And before you say “but this market is not like 2000 and the DotCom bubble” please realize that most of the charts we looked at have over 50 years of data, and the ones with Shiller data go back to 1881. The DotCom bubble was the most expensive, but it was not the first bubblicious market. So do SaaS companies, EV companies, and companies loading their balance sheets with crypto justify a “new era” for valuations? Some new permanent plateau? Anything is possible I guess, but all history, data, and sense, suggest otherwise.
This is not an immediate market call, not just as a disclaimer, but also as an actual call. Valuations take time to work themselves out up or down. But over the next 5-10 years, and probably even 2+ years, this stuff will matter, and while everyone thinks they will see the signs and be the first ones out the door the reality is that only one person is the first one out the door. Are you Usain Bolt? If you are then idk what to tell you, you are really fast. But if you are not then you need to make other plans.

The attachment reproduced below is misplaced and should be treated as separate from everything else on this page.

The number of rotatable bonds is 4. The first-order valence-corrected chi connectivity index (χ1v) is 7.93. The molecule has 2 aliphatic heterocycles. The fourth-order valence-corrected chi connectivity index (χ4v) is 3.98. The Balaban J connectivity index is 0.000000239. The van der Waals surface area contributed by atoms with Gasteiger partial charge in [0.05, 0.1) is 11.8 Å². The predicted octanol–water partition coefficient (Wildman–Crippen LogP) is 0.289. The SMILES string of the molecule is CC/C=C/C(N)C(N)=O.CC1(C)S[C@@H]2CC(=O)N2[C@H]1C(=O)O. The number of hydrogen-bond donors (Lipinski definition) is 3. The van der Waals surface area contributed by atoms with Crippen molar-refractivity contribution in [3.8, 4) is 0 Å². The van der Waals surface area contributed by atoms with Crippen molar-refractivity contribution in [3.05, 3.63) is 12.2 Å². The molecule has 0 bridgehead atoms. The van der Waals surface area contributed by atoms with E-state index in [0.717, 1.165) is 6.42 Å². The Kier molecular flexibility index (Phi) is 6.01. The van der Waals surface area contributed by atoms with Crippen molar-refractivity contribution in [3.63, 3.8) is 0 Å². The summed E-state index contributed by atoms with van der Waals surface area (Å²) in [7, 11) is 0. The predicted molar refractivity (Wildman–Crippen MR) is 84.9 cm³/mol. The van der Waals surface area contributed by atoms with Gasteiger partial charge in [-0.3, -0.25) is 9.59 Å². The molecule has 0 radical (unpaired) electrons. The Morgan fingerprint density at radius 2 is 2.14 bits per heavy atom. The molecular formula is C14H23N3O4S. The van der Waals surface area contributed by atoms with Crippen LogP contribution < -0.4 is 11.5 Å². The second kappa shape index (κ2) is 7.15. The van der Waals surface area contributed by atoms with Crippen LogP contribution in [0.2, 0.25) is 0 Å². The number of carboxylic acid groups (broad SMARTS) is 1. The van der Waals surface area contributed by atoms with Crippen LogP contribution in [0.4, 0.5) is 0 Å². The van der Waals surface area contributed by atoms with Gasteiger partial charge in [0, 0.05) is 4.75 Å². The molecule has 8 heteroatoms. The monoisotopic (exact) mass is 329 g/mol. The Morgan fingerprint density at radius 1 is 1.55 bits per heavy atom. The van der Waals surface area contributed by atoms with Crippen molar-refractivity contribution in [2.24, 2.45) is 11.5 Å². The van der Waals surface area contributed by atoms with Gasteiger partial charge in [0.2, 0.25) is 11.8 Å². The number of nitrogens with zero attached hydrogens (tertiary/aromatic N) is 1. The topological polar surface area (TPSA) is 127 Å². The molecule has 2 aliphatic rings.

Here is an idea-there is an entire world out there.